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Ministry of Law to grow new legal practice areas

The Red Dot Traffic Building (right) will be taken over by the Ministry of Law for the expansion of Maxwell Chambers (left). The expanded facility is expected to attract more international institutions, arbitration chambers and law firms here.


PLANS are underway to develop and grow new practice areas beyond that of dispute resolution and debt restructuring, even as Singapore's legal sector faces headwinds.

More information on the new areas will be unveiled when the Committee on the Future Economy Working Group on Legal and Accounting Services releases its report in April, said Minister for Law K Shanmugam.

Speaking during the Committee of Supply debate for his ministry in Parliament on Friday, he outlined the initiatives that have been rolled out in the last few years to grow Singapore's position as a legal hub.

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Even as new practice areas are explored, the government will continue to work on intellectual property (IP) as a growth area, he said.

"It's important that the IP regime allows businesses to commercialise IP in a cost-effective way. So we are considering ways to improve our IP dispute-resolution mechanism, and we are considering the recommendations made by the IP Dispute Resolution Committee."

To fortify the Republic's status as a dispute-resolution hub, the government has, in the past year, ratified the Hague Convention on Choice of Court Agreements to enhance the enforceability of Singapore Court judgments. It has also enacted a new Mediation Act to strengthen mediated settlements, and introduced a third-party funding framework to give businesses additional financing options for international commercial arbitration.

Plans have also been drawn up to expand the capacity of Maxwell Chambers, which would attract more international institutions, arbitration chambers and law firms to Singapore, the minister said.

He added that the Ministry of Law (MinLaw) is also working with public- and private-sector parties to promote Singapore's debt restructuring regime, among other things.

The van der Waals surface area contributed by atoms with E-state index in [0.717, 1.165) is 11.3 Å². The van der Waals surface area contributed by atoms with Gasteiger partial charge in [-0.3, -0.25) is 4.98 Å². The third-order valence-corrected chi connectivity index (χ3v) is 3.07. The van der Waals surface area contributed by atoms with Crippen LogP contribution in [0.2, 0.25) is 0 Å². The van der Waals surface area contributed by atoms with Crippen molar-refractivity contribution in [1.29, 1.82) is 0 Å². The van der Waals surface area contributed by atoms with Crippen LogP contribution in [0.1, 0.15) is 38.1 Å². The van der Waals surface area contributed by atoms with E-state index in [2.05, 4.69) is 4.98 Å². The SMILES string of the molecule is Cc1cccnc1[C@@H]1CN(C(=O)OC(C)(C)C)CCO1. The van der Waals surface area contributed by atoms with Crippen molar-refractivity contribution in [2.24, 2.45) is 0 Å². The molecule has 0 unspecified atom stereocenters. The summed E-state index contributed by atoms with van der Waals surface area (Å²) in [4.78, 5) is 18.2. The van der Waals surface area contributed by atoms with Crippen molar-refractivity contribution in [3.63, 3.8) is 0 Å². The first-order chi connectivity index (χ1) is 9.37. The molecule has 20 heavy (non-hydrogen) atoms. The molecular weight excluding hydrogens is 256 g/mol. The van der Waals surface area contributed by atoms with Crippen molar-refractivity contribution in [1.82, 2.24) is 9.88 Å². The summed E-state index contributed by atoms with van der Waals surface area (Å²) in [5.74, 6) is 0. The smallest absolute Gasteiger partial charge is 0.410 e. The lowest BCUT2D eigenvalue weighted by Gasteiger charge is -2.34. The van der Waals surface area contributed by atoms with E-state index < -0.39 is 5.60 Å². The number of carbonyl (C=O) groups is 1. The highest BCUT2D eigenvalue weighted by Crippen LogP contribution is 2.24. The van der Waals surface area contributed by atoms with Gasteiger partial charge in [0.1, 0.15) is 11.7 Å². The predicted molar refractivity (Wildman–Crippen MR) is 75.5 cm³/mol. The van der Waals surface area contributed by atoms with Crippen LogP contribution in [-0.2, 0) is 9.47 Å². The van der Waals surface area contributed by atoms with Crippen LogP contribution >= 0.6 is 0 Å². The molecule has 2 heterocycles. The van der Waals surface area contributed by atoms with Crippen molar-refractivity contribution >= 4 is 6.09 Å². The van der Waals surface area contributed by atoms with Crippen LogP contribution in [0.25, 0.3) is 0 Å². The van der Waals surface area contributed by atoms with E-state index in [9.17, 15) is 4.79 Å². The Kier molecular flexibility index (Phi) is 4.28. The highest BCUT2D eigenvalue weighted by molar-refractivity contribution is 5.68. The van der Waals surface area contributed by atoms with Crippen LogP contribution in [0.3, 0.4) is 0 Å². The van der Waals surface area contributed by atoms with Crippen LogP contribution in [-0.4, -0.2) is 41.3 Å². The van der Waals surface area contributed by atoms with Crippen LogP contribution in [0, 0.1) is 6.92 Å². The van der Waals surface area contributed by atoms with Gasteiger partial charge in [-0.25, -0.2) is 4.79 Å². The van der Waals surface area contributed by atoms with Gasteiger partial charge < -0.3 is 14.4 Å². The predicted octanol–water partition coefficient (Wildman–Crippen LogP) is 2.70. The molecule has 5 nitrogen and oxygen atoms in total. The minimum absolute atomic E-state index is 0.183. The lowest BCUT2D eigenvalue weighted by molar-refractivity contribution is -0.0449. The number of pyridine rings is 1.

In his speech, Mr Shanmugam also touched on the promotion of Singapore law, in light of the increasing use of Singapore law in cross-border transactions in the region.

In fact, Singapore law is one of the default options in some Baltic and International Maritime Council standard forms.

"Growth in this trend must come from businesses, led by parties and industries. They will benefit from the emergence of a default Asian law," said the minister.

To this end, MinLaw has financially supported the development of the Centre for Asian Legal Studies, the Centre for Banking and Finance Law and the Centre for Law and Business - institutions which he said would add to Singapore's reputation as a thought leader in law and anchor regional legal expertise here.

On Friday, Member of Parliament (MP) Rahayu Mahzam (Jurong GRC) asked how the ministry would help Singapore's small and medium-sized law practices develop their businesses.

Citing the examples of IE Singapore's global company partnership and double tax deduction schemes, Mr Shanmugam replied that there are a number of programmes to help these practices take wing in the region; he added that MinLaw would continue to work with relevant economic agencies to support these firms.

The government will also support Singapore law practices in the area of technology, he said; he noted that the "Tech Start for Law" initiative was launched this week to help firms with up to 70 per cent of the cost of adopting basic technology products, including practice management and online legal research.

Other ideas being explored include online dispute resolution and having regulations that facilitate innovation and development of legal-technology solutions.

Separately, Senior Minister of State for Law Indranee Rajah stressed the importance of future-proofing legal professionals by deepening their skillsets and industry expertise, so as to ensure that the legal industry here is competitive internationally.

Already, the UniSIM School of Law has been set up to address the projected shortage of family and criminal practitioners here, she said, of the school which took in its first batch of 60 students in January.

The government has also taken steps to ensure lawyers here possess cross-disciplinary skills through a more practice-oriented, multi-disciplinary law curriculum, she noted.